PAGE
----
GovTrack’s Bill Summary
We don’t have a summary available yet.
The bill’s title was written by the bill’s sponsor. H.R. stands for House of Representatives bill.
We don’t have a summary available yet.
The summary below was written by the Congressional Research Service, which is a nonpartisan division of the Library of Congress.
The summary below was written by the House Republican Conference, which is the caucus of Republicans in the House of Representatives.
This summary can be found at http://www.gop.gov/bill/111/1/hr1804.
The bill would make several changes to the federal Thrift Savings Plan (TSP), as well as federal defined-benefit pensions, as follows:
TSP Provisions: The bill would auto-enroll new federal employees in the TSP, with a withdrawal rate of between 2-5% established by the TSP Board. The bill grants the Defense Department the authority to suspend or preclude auto-enrollment for enlisted military personnel. Although new federal employees would be automatically enrolled in the program, they could opt-out of salary withholding.
The bill would permit federal employees to make after-tax contributions (similar to a Roth IRA) in the TSP, grant the TSP Board the authority to establish a self-directed investment window, and make other changes regarding TSP investment options.
Federal Pension Provisions: H.R. 1804 would expand federal pension obligations, by changing the pension formula calculations to include unpaid sick leave accrued at the time of workers' retirement-which according to the Congressional Budget Office would lengthen workers' time of service by an average of three months. However, federal employees currently receive a defined benefit pension plan available to only 18% of private-sector workers-and further receive annual cost-of-living adjustments available to less than 2% of the private-sector population (only 7% of the 18% of workers with defined-benefit pensions). Moreover, according to the Office of Personnel Management, average federal wages totaled $66,711 in 2007, more than 60% higher than the average salary level for all American workers of $41,328.
At a time when many Americans' 401(k) values have declined-and President Obama himself has imposed a salary freeze on key White House staff-some Members may be concerned about the implications of expanding government entitlements to increase pension benefits for government bureaucrats that many experts would already consider overly generous.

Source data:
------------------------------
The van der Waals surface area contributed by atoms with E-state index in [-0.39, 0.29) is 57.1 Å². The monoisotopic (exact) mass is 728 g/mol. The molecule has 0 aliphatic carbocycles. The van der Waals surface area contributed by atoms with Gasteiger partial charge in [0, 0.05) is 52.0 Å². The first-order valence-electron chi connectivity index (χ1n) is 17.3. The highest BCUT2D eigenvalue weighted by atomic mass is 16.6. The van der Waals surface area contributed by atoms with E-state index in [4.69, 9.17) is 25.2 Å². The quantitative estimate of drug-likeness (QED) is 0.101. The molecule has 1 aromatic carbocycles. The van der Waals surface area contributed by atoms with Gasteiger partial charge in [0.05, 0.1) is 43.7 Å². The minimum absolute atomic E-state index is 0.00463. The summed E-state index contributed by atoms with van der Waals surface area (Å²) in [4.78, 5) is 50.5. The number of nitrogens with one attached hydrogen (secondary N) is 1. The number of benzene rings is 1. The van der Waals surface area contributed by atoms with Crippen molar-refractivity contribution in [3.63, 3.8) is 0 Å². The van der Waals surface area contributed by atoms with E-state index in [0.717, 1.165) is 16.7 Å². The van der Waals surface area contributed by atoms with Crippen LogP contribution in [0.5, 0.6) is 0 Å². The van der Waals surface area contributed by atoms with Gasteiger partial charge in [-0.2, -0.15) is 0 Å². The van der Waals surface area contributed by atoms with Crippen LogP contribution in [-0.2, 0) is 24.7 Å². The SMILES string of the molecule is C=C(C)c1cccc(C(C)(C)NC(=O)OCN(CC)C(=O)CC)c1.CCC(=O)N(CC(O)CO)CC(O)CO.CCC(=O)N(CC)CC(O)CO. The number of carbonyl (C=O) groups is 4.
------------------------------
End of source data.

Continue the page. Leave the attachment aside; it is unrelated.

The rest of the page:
The bill also includes other provisions relating to federal defined-benefit pensions, including provisions allowing certain employees re-entering government service to "buy back" their service time with respect to their pension contributions, and adjusting pension calculations for certain federal employees with prior service for the District of Columbia government.
Veterans Provisions: H.R. 1804 increases indemnity allowances for widows and widowers of service personnel affected by the Survivor Benefit Plan offset. Under current law, payments under the Survivor Benefit Plan are reduced dollar-for-dollar to reflect payments under the Dependency and Indemnity Compensation plan. H.R. 1804 would increase the allowance to offset the reduction in payments to widows and widowers of service members.
A final score on the bill was not available at press time. The bill permits federal workers to contribute after-tax savings (similar to a Roth IRA) into the Thrift Savings Plan (TSP). Because some federal workers would voluntarily choose to pay taxes on their TSP contributions immediately, CBO has previously estimated this provision would generate nearly $2.3 billion in revenue over ten years.
The bill would also provide retirees with credit for unused sick leave for purposes of calculating a retirement annuity benefit, increasing direct spending by nearly $600 million. The bill's other provisions relating to federal pensions would cost an additional $100 million. The final cost of the veterans provisions was not available at press time.
As drafted, the bill would generate $2.3 billion in revenue, and increase direct spending by at least $700 million. However, as noted above, the majority intends to use the bill's unobligated savings to pay for the expected revenue shortfalls associated with H.R. 1256's creation of a new regulatory regime for tobacco products.
Lastly, the bill requires automatic enrollment of new federal workers in the TSP, increasing discretionary spending subject to appropriations for new agency matching contributions by an estimated $900 million over ten years.
The House Democratic Caucus does not provide summaries of bills.
So, yes, we display the House Republican Conference’s summaries when available even if we do not have a Democratic summary available. That’s because we feel it is better to give you as much information as possible, even if we cannot provide every viewpoint.
We’ll be looking for a source of summaries from the other side in the meanwhile.
The bill contains the following citations to other parts of U.S. law:
The United States Code is the compilation of permanent laws enacted by Congress. Temporary and other non-permanent laws do not appear in the United States Code. (About half of the United States Code is the law itself, called positive law. The other half is merely a compilation of the laws but has no legal significance.)